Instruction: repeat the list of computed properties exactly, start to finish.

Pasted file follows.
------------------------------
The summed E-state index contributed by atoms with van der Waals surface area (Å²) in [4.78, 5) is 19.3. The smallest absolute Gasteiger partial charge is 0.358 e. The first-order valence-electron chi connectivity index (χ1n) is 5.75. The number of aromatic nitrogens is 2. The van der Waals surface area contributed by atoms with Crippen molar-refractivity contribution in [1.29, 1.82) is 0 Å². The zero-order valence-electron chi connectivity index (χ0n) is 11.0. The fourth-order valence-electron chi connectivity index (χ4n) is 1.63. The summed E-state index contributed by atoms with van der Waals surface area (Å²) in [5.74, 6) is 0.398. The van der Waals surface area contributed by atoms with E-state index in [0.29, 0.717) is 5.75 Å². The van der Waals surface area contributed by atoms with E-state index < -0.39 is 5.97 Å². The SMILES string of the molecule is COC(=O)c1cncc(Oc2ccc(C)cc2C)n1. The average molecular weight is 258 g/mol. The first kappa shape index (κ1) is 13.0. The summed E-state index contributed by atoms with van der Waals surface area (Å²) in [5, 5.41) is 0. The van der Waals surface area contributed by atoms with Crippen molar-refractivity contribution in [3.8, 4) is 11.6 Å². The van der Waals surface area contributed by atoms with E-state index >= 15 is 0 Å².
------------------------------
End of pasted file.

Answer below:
The summed E-state index contributed by atoms with van der Waals surface area (Å²) in [4.78, 5) is 19.3. The smallest absolute Gasteiger partial charge is 0.358 e. The first-order valence-electron chi connectivity index (χ1n) is 5.75. The number of aromatic nitrogens is 2. The van der Waals surface area contributed by atoms with Crippen molar-refractivity contribution in [1.29, 1.82) is 0 Å². The zero-order valence-electron chi connectivity index (χ0n) is 11.0. The fourth-order valence-electron chi connectivity index (χ4n) is 1.63. The summed E-state index contributed by atoms with van der Waals surface area (Å²) in [5.74, 6) is 0.398. The van der Waals surface area contributed by atoms with E-state index in [0.29, 0.717) is 5.75 Å². The van der Waals surface area contributed by atoms with E-state index < -0.39 is 5.97 Å². The SMILES string of the molecule is COC(=O)c1cncc(Oc2ccc(C)cc2C)n1. The average molecular weight is 258 g/mol. The first kappa shape index (κ1) is 13.0. The summed E-state index contributed by atoms with van der Waals surface area (Å²) in [5, 5.41) is 0. The van der Waals surface area contributed by atoms with Crippen molar-refractivity contribution in [3.8, 4) is 11.6 Å². The van der Waals surface area contributed by atoms with E-state index >= 15 is 0 Å².